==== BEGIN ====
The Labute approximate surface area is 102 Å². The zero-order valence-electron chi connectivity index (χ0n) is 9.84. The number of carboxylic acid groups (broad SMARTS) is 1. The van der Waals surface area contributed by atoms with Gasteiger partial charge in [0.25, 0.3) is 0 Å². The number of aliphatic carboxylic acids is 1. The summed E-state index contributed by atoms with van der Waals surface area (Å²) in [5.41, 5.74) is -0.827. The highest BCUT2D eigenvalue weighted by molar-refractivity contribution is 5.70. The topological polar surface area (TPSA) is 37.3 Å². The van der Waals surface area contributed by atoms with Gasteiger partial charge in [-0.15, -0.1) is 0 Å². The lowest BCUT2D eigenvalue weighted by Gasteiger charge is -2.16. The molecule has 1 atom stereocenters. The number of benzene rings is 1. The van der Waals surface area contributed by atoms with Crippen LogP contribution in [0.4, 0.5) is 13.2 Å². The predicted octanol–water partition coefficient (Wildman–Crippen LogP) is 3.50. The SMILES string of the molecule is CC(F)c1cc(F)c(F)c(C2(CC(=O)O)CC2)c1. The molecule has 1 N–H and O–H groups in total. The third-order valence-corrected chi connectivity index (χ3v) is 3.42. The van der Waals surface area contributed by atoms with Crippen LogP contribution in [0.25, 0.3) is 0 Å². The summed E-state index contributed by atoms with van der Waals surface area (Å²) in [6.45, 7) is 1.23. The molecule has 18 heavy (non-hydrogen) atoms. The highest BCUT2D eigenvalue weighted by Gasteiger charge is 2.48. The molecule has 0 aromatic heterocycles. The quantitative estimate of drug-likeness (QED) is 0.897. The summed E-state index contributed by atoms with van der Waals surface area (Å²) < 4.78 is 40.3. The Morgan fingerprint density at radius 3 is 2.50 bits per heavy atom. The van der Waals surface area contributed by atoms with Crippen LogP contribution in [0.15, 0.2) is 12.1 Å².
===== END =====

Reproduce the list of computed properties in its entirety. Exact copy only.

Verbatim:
The Labute approximate surface area is 102 Å². The zero-order valence-electron chi connectivity index (χ0n) is 9.84. The number of carboxylic acid groups (broad SMARTS) is 1. The van der Waals surface area contributed by atoms with Gasteiger partial charge in [0.25, 0.3) is 0 Å². The number of aliphatic carboxylic acids is 1. The summed E-state index contributed by atoms with van der Waals surface area (Å²) in [5.41, 5.74) is -0.827. The highest BCUT2D eigenvalue weighted by molar-refractivity contribution is 5.70. The topological polar surface area (TPSA) is 37.3 Å². The van der Waals surface area contributed by atoms with Gasteiger partial charge in [-0.15, -0.1) is 0 Å². The lowest BCUT2D eigenvalue weighted by Gasteiger charge is -2.16. The molecule has 1 atom stereocenters. The number of benzene rings is 1. The van der Waals surface area contributed by atoms with Crippen LogP contribution in [0.4, 0.5) is 13.2 Å². The predicted octanol–water partition coefficient (Wildman–Crippen LogP) is 3.50. The SMILES string of the molecule is CC(F)c1cc(F)c(F)c(C2(CC(=O)O)CC2)c1. The molecule has 1 N–H and O–H groups in total. The third-order valence-corrected chi connectivity index (χ3v) is 3.42. The van der Waals surface area contributed by atoms with Crippen LogP contribution in [0.25, 0.3) is 0 Å². The summed E-state index contributed by atoms with van der Waals surface area (Å²) in [6.45, 7) is 1.23. The molecule has 18 heavy (non-hydrogen) atoms. The highest BCUT2D eigenvalue weighted by Gasteiger charge is 2.48. The molecule has 0 aromatic heterocycles. The quantitative estimate of drug-likeness (QED) is 0.897. The summed E-state index contributed by atoms with van der Waals surface area (Å²) < 4.78 is 40.3. The Morgan fingerprint density at radius 3 is 2.50 bits per heavy atom. The van der Waals surface area contributed by atoms with Crippen LogP contribution in [0.15, 0.2) is 12.1 Å².